CAAs are defined as dilatation of coronary artery diameter ≥ 1.5 times its original size and are reported to have an incidence of 0.3–5% in angiographic series [1, 2]. Atherosclerosis is the most common cause of CAAs and other etiologies of CAAs are: congenital, complicated percutaneous coronary intervention (PCI), Kawasaki’s disease, and Marfan syndrome [1]. The cause of CAAs in this case is unknown because the patient does not have any past histories. PCI of an aneurysmal culprit vessel in the setting of acute myocardial infarction (AMI) is associated with lower procedural success and higher incidence of no-reflow and distal embolization [2]. It is difficult to assess the sizing and landing zone of the stent to be deployed at an aneurysmal vessel in consideration of the risk of stent thrombosis and stent migration [2].

Patients who are asymptomatic or have no significant coronary atheromatous disease can be considered good candidates for conservative therapy, the principal goal of which is to prevent formation of any thrombus inside the aneurysm. This goal can be by attained by treating this population of patients with anticoagulation therapy with follow-up every 3 months [3, 4].

In conclusion, the presented case with multiple CAAs causing AMI is rare and the treatment depends on the clinical findings, location, and size of the CAAs. Because primary PCI involving CAAs is challenging, causing difficulties in “wiring” the distal part of the lesion, it might be useful to wire with a loop by using a microcatheter.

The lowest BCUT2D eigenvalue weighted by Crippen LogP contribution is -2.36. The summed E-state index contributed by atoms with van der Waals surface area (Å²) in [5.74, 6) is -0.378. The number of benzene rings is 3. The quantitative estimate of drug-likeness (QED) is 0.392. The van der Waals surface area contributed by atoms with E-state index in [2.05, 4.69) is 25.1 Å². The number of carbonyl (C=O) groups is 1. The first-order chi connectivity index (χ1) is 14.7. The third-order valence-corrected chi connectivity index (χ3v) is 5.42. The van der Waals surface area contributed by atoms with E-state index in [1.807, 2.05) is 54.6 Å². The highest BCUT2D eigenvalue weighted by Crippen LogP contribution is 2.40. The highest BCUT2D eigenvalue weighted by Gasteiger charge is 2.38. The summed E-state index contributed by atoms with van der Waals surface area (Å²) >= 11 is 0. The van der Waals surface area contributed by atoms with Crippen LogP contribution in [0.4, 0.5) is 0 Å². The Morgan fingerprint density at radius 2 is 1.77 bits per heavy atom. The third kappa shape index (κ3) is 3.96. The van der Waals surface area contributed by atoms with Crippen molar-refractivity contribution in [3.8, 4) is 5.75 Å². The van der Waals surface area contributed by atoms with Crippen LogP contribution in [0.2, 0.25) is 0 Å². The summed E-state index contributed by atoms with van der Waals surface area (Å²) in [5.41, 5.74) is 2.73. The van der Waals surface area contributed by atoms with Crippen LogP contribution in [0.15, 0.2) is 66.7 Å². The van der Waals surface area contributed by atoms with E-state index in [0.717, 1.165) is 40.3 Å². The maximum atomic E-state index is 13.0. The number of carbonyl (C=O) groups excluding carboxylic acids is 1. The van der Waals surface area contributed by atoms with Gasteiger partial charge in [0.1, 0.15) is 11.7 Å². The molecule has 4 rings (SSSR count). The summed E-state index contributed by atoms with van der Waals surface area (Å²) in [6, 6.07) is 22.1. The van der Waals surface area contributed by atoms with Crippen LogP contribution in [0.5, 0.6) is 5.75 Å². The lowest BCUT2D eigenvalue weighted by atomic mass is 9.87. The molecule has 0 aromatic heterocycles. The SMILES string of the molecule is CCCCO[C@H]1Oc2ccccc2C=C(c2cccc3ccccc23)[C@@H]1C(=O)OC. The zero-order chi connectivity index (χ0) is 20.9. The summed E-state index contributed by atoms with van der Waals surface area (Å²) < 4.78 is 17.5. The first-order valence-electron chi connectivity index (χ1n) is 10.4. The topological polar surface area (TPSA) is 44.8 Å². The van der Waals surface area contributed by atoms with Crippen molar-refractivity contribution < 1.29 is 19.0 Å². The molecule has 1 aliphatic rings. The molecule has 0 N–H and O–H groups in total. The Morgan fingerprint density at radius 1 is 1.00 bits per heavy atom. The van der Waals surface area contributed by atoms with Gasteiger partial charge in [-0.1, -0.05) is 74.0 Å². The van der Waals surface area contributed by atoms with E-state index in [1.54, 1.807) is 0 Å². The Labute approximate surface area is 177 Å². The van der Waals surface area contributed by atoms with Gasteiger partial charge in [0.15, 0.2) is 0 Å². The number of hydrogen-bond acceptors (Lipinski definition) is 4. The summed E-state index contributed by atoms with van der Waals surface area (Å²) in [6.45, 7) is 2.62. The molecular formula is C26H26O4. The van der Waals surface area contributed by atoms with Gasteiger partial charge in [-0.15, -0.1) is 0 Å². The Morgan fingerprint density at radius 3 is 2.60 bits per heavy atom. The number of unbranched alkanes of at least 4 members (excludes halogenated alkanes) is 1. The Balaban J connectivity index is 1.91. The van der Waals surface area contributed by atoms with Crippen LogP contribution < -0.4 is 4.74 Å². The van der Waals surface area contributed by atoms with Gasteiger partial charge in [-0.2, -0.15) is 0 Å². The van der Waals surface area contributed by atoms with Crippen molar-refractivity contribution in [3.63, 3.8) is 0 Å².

Conflict of interest

The authors declare no conflict of interest.

References

1 

Núñez-Gil IJ, Cerrato E, Bollati M, et al. , authors. Coronary artery aneurysms, insights from the international coronary artery aneurysm registry (CAAR). Int J Cardiol. 2020. 299:p. 49–55

2 

Kawasara A, Núñez Gil IJ, Alqahtani F, et al. , authors. Management of coronary artery aneurysms. JACC Cardiovasc Interv. 2018. 11:p. 1211–23

3 

Kim JH, Park HB, Lee YB, et al. , authors. Large coronary artery aneurysm with thrombotic coronary occlusion resulting in ST-elevation myocardial infarction after warfarin interrruption. J Lipid Atheroscler. 2014. 3:p. 105–9

4 

Khouzam RN, Soufi MK, Whitted A , authors. Saccular aneurysm and stenosis of the left descending artery presenting with acute coronary syndrome. What is the best treatment: CABG or PCI? J Cardiol Cases. 2013. 8:p. 129–30

1. Núñez-Gil IJ, Cerrato E, Bollati M, et al. Coronary artery aneurysms, insights from the international coronary artery aneurysm registry (CAAR). Int J Cardiol 2020; 299: 49-55.
2. Kawasara A, Núñez Gil IJ, Alqahtani F, et al. Management of coronary artery aneurysms. JACC Cardiovasc Interv 2018; 11: 1211-23.
3. Kim JH, Park HB, Lee YB, et al. Large coronary artery aneurysm with thrombotic coronary occlusion resulting in ST-elevation myocardial infarction after warfarin interrruption. J Lipid Atheroscler 2014; 3: 105-9.
4. Khouzam RN, Soufi MK, Whitted A. Saccular aneurysm and stenosis of the left descending artery presenting with acute coronary syndrome. What is the best treatment: CABG or PCI? J Cardiol Cases 2013; 8: 129-30.